I’m not being hyperbolic. The world needs to protect the Christians of Egypt, and it can do so by opening opportunities for them to immigrate. Christians number about 9 million people in Egypt—about 10% of the population—and they’re “the other” standing in the way of a full-blown Islamic state in Egypt (which is obviously coming).
If the Europeans were smart, they would accept as many Christian immigrants from Egypt as are willing to come. And the United States should extend immigration to Egyptian Christians as well. They would make terrific U.S. citizens and would bear witness to what it’s like to be a minority in a society that takes the Quran seriously. And Egyptian Christians would love American freedom.
I have of late been reading the great logician and scientist, Charles Sanders Peirce, and, in an essay titled “The Fixation of Belief” (1877), he describes authoritarianism in a manner unmistakably apposite to the direction in which Egypt is heading:
Let the will of the state act, then, instead of that of the individual. Let an institution be created which shall have for its object to keep correct doctrines before the attention of the people, to reiterate them perpetually, and to teach them to the young; having at the same time power to prevent contrary doctrines from being taught, advocated, or expressed. Let all possible causes of a change of mind be removed from men’s apprehensions. Let them be kept ignorant, lest they should learn of some reason to think otherwise than they do. Let their passions be enlisted, so that they may regard private and unusual opinions with hatred and horror. Then, let all men who reject the established belief be terrified into silence. Let the people turn out and tar-and-feather such men, or let inquisitions be made into the manner of thinking of suspected persons, and, when they are found guilty of forbidden beliefs, let them be subjected to some signal punishment. When complete agreement could not otherwise be reached, a general massacre of all who have not thought in a certain way has proved a very effective means of settling opinion in a country. If the power to do this be wanting, let a list of opinions be drawn up, to which no man of the least independence of thought can assent, and let the faithful be required to accept all these propositions, in order to segregate them as radically as possible from the influence of the rest of the world.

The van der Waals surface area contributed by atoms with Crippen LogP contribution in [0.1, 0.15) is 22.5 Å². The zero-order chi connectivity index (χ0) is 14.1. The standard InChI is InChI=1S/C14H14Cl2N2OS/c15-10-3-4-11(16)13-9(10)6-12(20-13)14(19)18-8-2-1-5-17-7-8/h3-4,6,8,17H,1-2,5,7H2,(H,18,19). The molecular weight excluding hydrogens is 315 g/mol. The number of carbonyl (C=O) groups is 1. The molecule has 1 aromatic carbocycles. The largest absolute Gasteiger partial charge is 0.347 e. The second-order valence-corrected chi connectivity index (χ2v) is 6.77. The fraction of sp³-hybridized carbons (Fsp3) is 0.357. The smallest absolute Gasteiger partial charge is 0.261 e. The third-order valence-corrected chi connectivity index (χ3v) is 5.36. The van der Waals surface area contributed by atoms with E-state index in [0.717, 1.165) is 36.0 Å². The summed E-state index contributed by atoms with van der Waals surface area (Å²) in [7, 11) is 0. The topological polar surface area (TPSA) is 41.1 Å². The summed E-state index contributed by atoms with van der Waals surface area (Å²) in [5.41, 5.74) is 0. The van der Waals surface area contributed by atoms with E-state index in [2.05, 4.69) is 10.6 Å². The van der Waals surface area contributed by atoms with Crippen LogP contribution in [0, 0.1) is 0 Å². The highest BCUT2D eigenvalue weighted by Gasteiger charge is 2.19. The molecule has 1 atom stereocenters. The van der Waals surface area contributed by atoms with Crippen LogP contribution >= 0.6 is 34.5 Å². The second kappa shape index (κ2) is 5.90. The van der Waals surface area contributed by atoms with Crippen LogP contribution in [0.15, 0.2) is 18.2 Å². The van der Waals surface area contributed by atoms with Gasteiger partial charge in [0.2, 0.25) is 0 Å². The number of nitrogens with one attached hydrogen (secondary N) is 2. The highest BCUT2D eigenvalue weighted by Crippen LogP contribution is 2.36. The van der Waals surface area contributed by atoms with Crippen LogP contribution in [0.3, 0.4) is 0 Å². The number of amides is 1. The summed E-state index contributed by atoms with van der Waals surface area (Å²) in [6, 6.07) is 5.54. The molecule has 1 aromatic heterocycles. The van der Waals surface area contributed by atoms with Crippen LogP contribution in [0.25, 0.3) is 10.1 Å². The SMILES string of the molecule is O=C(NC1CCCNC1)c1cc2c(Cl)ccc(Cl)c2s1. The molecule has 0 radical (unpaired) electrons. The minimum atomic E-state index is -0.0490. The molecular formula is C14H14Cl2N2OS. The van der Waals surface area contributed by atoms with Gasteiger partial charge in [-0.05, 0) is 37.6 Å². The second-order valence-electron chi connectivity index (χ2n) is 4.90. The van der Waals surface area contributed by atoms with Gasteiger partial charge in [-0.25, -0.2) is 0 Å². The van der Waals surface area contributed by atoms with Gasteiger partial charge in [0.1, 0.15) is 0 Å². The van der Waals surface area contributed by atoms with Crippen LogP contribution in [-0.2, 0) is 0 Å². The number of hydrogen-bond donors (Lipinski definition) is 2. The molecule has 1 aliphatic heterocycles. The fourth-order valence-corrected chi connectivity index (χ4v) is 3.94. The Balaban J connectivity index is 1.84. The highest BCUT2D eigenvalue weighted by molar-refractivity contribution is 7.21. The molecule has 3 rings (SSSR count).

Jarringly, Peirce then observes that it is in this way that community “sympathy and fellowship” serve to “produce a most ruthless power.” In other words, the very impulse to brotherhood endangers those not designated a part of it.
I submit that this is exactly where Egypt is today: the utopian dream of a perfect Egyptian ummah (community of Muslim believers) has gripped a large segment of the Muslim majority population, and they obviously now mean to attain it.
We are, therefore, on the verge of witnessing a new exodus from Egypt. This is something that Barry Shaw, blogging at the Jerusalem Post, predicted back in May of this year, writing the following:
The subsequent rewriting of the Egyptian constitution will convert the country to Shariah law, will reduce non-Muslims to the status of dhimmi citizens, which means being penalized for simply living there as non-Muslims. If places such as Bethlehem are an example, the Christians will face relentless oppression, persecution, violence, destruction, and death as the Islamic majority force them out.
When Shaw wrote this I was dubious, but listening. Now, I agree. The Christians of Egypt are in the same bad position as the Jews of Germany in the 1930s. They need countries that will take them.